In very few places in literature is there a more interesting story than that of Lehi the prophet, who led a caravan of people down the Arabian Peninsula on their way to America.  Their initial goal, after leaving the city of Jerusalem, was a distant coastline where they built a ship and sailed to the American Continent, to a promised land that had been prepared for them.
It was an eight-year journey through Arabia, however, that turned out to be an interesting itinerary.  Having been a merchant during his lifetime, Lehi was familiar with desert travel, and even though he followed what was known as the Frankincense Trail, there were times when his quest for the promised land sometimes required that he go in alternate directions.  The Lord knew the way He wanted the people to follow, and to assist them he gave them the Liahona.
Coming out of his tent one morning, Lehi ''beheld upon the ground a round ball of curious workmanship; and it was of fine brass.  And within the ball were two spindles; and the one pointed the way whither (he) should go into the wilderness." (1 Nephi 16: 10)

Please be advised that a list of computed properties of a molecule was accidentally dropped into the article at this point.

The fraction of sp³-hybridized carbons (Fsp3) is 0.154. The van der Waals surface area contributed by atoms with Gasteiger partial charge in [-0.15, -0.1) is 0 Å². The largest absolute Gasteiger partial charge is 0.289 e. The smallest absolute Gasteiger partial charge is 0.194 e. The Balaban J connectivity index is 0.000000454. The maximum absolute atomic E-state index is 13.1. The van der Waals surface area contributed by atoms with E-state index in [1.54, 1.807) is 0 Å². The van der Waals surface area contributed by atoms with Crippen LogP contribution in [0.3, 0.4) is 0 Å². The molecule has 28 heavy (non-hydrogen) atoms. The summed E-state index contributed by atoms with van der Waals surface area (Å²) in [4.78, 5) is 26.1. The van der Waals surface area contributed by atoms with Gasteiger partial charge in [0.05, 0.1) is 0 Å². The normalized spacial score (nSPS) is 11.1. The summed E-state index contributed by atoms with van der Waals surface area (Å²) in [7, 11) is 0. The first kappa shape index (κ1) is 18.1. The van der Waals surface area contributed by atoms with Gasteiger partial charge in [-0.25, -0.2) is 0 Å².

Certainly it was a surprise to the prophet, as well as to those in his company, but in the years to follow, it proved to be an invaluable instrument of travel.  Not only did the spindles indicate correct directions, but miraculously on one of them divine messages would appear.  Yet reminiscent of some of the miracles recorded in the Bible, the Liahona worked only according to the faith and obedience of the people.
In the words of another prophet during a later time period, "it was prepared to show our fathers the course which they should travel in the wilderness.  And it did work for them according to their faith in God; therefore, if they had faith to believe that God could cause that those spindles should point the way they should go, behold, it was done; therefore they had this miracle, and also many other miracles wrought by the power of God, day by day." (Alma 37:39-40) When people were slothful and unfaithful, however, the Liahona would always stop working.
It was not uncommon for prophets to emphasize the symbolism of this "round ball of curious workmanship," saying that just as the spindles point the right way, so also can the word of God point the way to a "promised land" in the kingdom of heaven.  Indeed, this was exemplified in the epic journey of the prophet Lehi during his journey through a desert wilderness and across an ocean to the land of America.  It is one of many accounts recorded in the ancient record known as the Book of Mormon.
Written by Clay McConkie.
Click here "1 Nephi 16:9-31" to read the actual account of this story from the Book of Mormon.